U.S. consumer prices surge for the first time in over eight years

2 minutes
U.S. consumer prices surge for the first time in over eight years

In March, the prices of American consumers rose in the largest proportion in more than 8 -- 1 -- 2 years as massive fiscal stimulus unleashed pent-up demand, kicking off what most economists expect to be a brief period of higher inflation.

The report from the Labor Department on Tuesday also showed a strengthening of the underlying prices last month as strong demand bumps against supply constraints. Jerome Powell and many economists view higher inflation as more efficient, with supply chains expected to adapt and become more efficient. Significant slack remains in the economy: Consumer price index jumped 0.6% last month, the largest gain since August 2012, after rising 0.4% in February.

Gasoline prices soared 9.1%, accounting for almost half of the increase in CPI last month. This followed a 6.4% increase in February, food prices edged up 0.1% last month. The cost of food consumed at home and away from home also increased 0.1%. Economists polled by Reuters had predicted the CPI in India was moving 0.5% higher. The CPI grew 2.6% during the 12 months through March and followed a 1.7% increase in February.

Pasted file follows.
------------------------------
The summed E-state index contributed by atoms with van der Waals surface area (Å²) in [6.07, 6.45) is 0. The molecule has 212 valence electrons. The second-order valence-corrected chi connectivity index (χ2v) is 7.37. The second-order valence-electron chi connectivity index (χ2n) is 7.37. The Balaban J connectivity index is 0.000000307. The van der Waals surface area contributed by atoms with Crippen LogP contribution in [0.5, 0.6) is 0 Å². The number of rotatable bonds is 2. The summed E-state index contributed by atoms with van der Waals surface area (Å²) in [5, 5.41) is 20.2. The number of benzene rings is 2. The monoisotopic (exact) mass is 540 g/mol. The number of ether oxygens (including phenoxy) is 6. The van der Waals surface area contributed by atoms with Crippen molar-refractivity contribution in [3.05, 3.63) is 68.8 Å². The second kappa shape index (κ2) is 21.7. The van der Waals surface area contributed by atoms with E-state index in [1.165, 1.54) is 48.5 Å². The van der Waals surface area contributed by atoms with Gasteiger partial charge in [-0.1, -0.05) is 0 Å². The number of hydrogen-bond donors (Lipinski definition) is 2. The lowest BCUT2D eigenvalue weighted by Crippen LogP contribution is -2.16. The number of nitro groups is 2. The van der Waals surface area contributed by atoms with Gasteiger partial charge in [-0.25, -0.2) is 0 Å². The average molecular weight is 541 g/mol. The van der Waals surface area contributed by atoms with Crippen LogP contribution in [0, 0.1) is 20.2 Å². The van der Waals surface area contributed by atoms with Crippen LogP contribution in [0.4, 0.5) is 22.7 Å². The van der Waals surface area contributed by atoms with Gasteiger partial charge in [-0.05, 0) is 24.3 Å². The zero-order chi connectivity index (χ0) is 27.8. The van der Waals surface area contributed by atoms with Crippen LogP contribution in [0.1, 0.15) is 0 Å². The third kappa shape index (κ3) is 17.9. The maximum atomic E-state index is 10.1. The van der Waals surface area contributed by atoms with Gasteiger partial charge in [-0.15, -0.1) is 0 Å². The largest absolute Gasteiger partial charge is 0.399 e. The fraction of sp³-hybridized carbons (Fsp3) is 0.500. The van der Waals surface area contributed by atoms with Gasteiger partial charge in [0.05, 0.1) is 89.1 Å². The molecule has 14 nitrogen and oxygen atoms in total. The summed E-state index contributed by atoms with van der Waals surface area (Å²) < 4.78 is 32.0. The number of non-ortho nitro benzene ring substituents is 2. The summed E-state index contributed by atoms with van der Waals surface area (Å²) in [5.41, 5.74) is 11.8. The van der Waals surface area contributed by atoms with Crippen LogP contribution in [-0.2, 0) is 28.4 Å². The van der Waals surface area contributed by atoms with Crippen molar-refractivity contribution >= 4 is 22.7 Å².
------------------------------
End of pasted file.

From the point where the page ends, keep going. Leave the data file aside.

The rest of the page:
The jump reflected mostly the dropping of weak springs from the calculation. U.S. stocks were little changed at the open; the dollar had slipped against a basket of currencies. The U.S. Treasury prices were lower, Excluding volatile food and energy components the CPI was increased in February by 0.3% after taking up 0.1%. The largest gain in seven months in the so-called Core CPI was driven by a higher rents, higher motor vehicle insurance costs as well as more expensive recreation and household furnishings.

But apparel prices fell as did education cost, the core CPI increased 1.6% year on year in February after he was increased by 1.3% in February. The Fed tracks the 2% inflation target, a flexible average, for its core personal consumption expenditures price index. The PCE- price index is at 1.5%; the government reported last week that producers prices jumped in March.

That was in sync with several business surveys showing an acceleration of cost pressures, largely related to bottlenecks in the supply chain due to worker absenteeism due to the pandemic. The main concern of manufacturers is chronic shortages of the basic materials, rising commodities prices and difficulties in transporting finished goods. Fractured supply chains are seen to trigger price pressures together with nearly$ 6 trillion in government relief since the COVID- 19 pandemic barreled through the United States in March 2020.

In addition, the Fed has slashed its benchmark quarterly interest rate to near zero and is pumping money into the economy through monthly bond purchases. But the labor market slack could make it harder for companies to pass on higher production costs to consumers. In February 2020, employment remains 8.4 million below its peak level in February.

  • Comments
Loading comments...